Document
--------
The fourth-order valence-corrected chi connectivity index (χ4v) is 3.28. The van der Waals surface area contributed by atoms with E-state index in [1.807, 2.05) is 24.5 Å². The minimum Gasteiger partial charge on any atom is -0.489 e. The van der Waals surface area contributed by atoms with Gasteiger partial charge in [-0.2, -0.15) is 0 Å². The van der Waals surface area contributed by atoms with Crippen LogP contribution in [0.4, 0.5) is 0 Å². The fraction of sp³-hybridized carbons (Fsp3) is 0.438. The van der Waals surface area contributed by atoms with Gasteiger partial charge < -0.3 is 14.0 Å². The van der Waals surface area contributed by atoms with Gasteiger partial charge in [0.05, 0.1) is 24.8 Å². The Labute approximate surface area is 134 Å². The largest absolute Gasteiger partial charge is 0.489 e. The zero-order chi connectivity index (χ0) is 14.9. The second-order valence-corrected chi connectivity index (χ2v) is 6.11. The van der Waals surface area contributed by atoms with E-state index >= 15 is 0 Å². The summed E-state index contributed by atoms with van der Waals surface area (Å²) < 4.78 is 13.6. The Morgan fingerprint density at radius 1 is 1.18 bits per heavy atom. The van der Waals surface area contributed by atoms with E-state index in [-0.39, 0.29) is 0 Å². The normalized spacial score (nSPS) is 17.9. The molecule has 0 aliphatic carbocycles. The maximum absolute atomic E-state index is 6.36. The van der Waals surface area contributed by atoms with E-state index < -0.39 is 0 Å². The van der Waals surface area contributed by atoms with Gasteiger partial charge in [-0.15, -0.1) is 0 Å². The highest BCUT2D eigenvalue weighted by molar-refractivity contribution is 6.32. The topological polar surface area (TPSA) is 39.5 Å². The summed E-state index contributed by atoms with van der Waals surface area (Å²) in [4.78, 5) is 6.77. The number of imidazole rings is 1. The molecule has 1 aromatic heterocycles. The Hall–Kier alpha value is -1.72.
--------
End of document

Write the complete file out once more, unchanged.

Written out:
The fourth-order valence-corrected chi connectivity index (χ4v) is 3.28. The van der Waals surface area contributed by atoms with E-state index in [1.807, 2.05) is 24.5 Å². The minimum Gasteiger partial charge on any atom is -0.489 e. The van der Waals surface area contributed by atoms with Gasteiger partial charge in [-0.2, -0.15) is 0 Å². The van der Waals surface area contributed by atoms with Crippen LogP contribution in [0.4, 0.5) is 0 Å². The fraction of sp³-hybridized carbons (Fsp3) is 0.438. The van der Waals surface area contributed by atoms with Gasteiger partial charge < -0.3 is 14.0 Å². The van der Waals surface area contributed by atoms with Gasteiger partial charge in [0.05, 0.1) is 24.8 Å². The Labute approximate surface area is 134 Å². The largest absolute Gasteiger partial charge is 0.489 e. The zero-order chi connectivity index (χ0) is 14.9. The second-order valence-corrected chi connectivity index (χ2v) is 6.11. The van der Waals surface area contributed by atoms with E-state index >= 15 is 0 Å². The summed E-state index contributed by atoms with van der Waals surface area (Å²) < 4.78 is 13.6. The Morgan fingerprint density at radius 1 is 1.18 bits per heavy atom. The van der Waals surface area contributed by atoms with E-state index in [-0.39, 0.29) is 0 Å². The normalized spacial score (nSPS) is 17.9. The molecule has 0 aliphatic carbocycles. The maximum absolute atomic E-state index is 6.36. The van der Waals surface area contributed by atoms with E-state index < -0.39 is 0 Å². The van der Waals surface area contributed by atoms with Gasteiger partial charge in [-0.15, -0.1) is 0 Å². The highest BCUT2D eigenvalue weighted by molar-refractivity contribution is 6.32. The topological polar surface area (TPSA) is 39.5 Å². The summed E-state index contributed by atoms with van der Waals surface area (Å²) in [4.78, 5) is 6.77. The number of imidazole rings is 1. The molecule has 1 aromatic heterocycles. The Hall–Kier alpha value is -1.72.